HACKETTSTOWN, NJ — Traffic at kitchen and bath showrooms was apparently picking up during the third quarter of 2009 – a sign that consumers may be feeling increasingly confident about impending improvements in the nation’s economy, a new study by the National Kitchen & Bath Association concludes.
According to the association’s latest in a quarterly series of “Business Barometer” studies, surveyed NKBA dealer-members reported that showroom activity in September of 2009 rose to an average of 18.7 visitors per month, up from the previous three quarters. By comparison, surveyed NKBA dealers reported an average of 16.4 showroom visitors in December of 2008. Three months later, that figure increased to 18.7, but fell to an average of 13.4 in June (see accompanying graphic below).
The Hackettstown, NJ-based NKBA also reported that the general trend in dealer sales volume matched that of showroom visitors, with an increase from the fourth quarter of 2008 to the first quarter of 2009, followed by a drop in the second quarter. The third quarter then saw sales volumes returning to first-quarter levels, an average of 6.5 monthly kitchen sales.
“An even more encouraging sign for the kitchen and bath industry than the recovery in sales volume is the sharp increase in the average price of each kitchen sale,” the NKBA said, noting that while the average selling price for kitchens remained almost completely flat from the fourth quarter of 2008 through the second quarter of 2009, there was a 20% spike in the mean price in the third quarter, from $27,475 to $33,175.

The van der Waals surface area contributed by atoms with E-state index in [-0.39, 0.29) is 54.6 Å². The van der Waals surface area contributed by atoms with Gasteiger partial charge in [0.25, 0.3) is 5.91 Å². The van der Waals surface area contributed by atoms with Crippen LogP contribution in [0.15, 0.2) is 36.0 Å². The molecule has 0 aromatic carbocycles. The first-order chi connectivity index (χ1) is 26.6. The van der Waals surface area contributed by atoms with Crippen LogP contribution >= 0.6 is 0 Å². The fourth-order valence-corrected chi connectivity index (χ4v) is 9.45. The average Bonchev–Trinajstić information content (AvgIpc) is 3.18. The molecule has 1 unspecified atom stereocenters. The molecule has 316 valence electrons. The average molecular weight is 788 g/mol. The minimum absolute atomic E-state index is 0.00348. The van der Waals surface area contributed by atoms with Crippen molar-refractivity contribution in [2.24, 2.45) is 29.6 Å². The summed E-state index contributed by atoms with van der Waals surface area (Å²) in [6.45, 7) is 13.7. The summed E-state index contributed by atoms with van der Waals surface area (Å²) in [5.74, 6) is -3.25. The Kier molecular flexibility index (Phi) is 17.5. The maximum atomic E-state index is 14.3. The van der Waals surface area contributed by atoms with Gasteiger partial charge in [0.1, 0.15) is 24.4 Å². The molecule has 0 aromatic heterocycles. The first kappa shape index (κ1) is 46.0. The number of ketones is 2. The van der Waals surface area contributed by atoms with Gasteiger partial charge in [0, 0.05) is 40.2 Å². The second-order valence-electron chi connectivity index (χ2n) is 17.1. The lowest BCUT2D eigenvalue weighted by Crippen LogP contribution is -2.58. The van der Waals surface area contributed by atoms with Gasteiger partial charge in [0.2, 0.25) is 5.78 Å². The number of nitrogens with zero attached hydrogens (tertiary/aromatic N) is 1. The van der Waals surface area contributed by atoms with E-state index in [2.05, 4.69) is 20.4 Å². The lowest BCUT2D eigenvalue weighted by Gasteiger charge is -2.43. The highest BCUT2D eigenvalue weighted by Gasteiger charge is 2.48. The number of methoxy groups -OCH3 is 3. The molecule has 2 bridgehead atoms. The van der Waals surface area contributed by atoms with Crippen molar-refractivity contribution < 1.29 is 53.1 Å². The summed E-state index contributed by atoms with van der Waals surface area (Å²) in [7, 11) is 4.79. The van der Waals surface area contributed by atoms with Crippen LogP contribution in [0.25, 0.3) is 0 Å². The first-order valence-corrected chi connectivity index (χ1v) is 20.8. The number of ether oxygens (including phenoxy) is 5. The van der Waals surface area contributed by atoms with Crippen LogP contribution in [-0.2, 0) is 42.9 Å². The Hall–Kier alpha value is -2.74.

According to the NKBA, its third-quarter 2009 survey revealed that bathroom sales trends are acting inversely to kitchen sales trends – a possible sign “that as the economy improves, consumers turn their attention away from smaller, more affordable bath remodels to larger, costlier kitchen projects.”
After remaining flat from Q1 to Q3, bathroom sales volume among surveyed NKBA dealer-members dropped from an average of 4.8 sales in the first and second quarters to 4.2 sales in the third quarter. However, average selling prices took off in the third quarter, from $9,800 in June to $15,570 in September, the NKBA reported.
Since December of 2008, the NKBA has conducted its “Business Barometer” by surveying dealer-members to track quarterly changes in the kitchen and bath market. Results of the latest survey, released in late-December, reflect the responses of about 200 kitchen and bath dealers across the U.S. and Canada, the NKBA said.
An increase in the number of showroom visitors in the fourth quarter of 2009 offers reason for optimism, according to the NKBA, whose recent survey results suggest that consumer confidence may be rising once again with regard to remodeling. The survey results also showed notable increases in the average selling prices for both kitchens and baths.